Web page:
Another take – the Province’s Jason Botchford had some revealing information on the Lack trade over the weekend:

“Western Conference sources involved in the negotiations say the Canucks turned down three offers that were better than the one they accepted from Carolina…

The four teams showing the most interest in Lack in the weeks leading into the draft were all in the Western Conference. Three of them were in the same division.

The Canucks were in talks with Dallas, Edmonton, San Jose and Calgary and, no, they did not all see him as a backup. The Flames were out after they made the Dougie Hamilton move. The other three all acquired goalies and all paid steep prices after Lack was moved early on June 27.”

Wait, so they took Y despite offered not X but Z, which is somewhere in between X and Y? If Linden was trying to confuse me with all this algebra talk, it worked.

4. Tanbir wants a Cup

While “we could’ve traded Ryan Miller” was the money quote of the night, the best moment was when “Tanbir from Surrey” went on one of his TSN 1040-style rants in person.

Added note: most people watching the feed thought Tanbir had given the false name “Kyle” to disguise his identity, but in his podcast, Tanbir says the name of the man who handed him the mic was Kyle. So when Shorty called to the audience looking for Kyle, he was talking to the mic runner, not Tanbir.

Here’s what he said:

“I got a couple questions for you guys. The first question is why are you guys spending so much on a fourth line with Dorsett and Prust. That’s $5 million on both those guys and that’s a fourth line, not a second line, not a third line, but a fourth line.

My second question is I keep hearing playoffs playoffs playoffs, but I’m not hearing Cup. The Sedins have maybe three years left. They were top-10 scorers in the league last year, they proved to us they can still play at a high level, and we’re still going for the playoffs and one and done. I want to win a Cup, and I don’t know if you guys want to win a Cup. I want to win a Cup!”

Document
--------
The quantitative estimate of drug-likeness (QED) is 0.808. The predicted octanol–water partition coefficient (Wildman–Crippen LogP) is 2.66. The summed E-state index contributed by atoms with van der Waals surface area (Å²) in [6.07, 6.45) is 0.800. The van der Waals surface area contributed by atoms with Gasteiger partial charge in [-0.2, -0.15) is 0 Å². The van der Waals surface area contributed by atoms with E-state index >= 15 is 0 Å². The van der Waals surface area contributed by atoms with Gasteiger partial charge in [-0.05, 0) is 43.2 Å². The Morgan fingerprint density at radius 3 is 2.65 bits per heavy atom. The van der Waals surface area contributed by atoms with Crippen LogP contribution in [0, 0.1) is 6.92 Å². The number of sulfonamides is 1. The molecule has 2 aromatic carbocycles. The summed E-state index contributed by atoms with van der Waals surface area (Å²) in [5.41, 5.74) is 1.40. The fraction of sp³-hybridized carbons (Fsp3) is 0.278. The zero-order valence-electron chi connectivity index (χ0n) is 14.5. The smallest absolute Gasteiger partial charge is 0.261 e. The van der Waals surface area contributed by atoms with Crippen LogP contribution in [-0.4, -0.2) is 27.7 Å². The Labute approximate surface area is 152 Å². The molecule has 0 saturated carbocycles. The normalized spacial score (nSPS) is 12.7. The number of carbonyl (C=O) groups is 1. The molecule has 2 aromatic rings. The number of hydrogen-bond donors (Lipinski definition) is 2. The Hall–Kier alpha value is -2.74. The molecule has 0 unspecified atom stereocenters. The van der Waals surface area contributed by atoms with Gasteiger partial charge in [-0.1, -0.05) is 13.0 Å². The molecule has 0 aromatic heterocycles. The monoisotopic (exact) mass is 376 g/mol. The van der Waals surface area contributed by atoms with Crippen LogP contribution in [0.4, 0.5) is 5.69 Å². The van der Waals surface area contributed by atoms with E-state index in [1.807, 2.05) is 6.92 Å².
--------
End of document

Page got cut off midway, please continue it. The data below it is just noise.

Whether you agreed with him or not, you had to tip your hat to the guy for looking Benning and Linden in the eyes and saying what was on his mind.

Linden almost mocked him with his response:

“We want to win a Cup too. Jimmy?”

Jimmy:

“Like, I love the passion of our fans and the emotion. If we could take this energy and this emotion and transport it to our team, we’ll be closer to winning the Stanley Cup.”

Jimmy did answer the question on fourth liners:

“…to analyze where we came up short in the playoffs – Calgary played with more emotion than we did. It was that Michael Ferland running around. We need to be able to rise to that occasion in the playoffs and play with emotion… with Dorsett and Prust in our lineup, they’re going to create a safe environment for our players.”

Old-school hockey, here we come.

5. Benning delves into advanced stats

Talking about the team’s direction, Benning revealed Vancouver’s new secret weapon.

“We analyzed what happened (in the first round of the playoffs), where we came up a bit short, and one of the things we wanted to do this year was we wanted to get faster, and we wanted to acquire players that play with emotion.”

That’s it: emotion.

“I think with making some room now for Sven Baertschi to be on our team, and if Jake Virtanen shows that he can come in and earn a spot on our team, we’re going to be faster. Getting Brandon Prust – he’s an emotional player.”

Listening to a city’s hockey fans break down the Canucks’ first-round series against the Flames for months, I must say I never heard that what they were lacking was emotion.

Skill, speed, youth, goaltending, defence – we all heard those reasonable explanations, but emotion… who knew?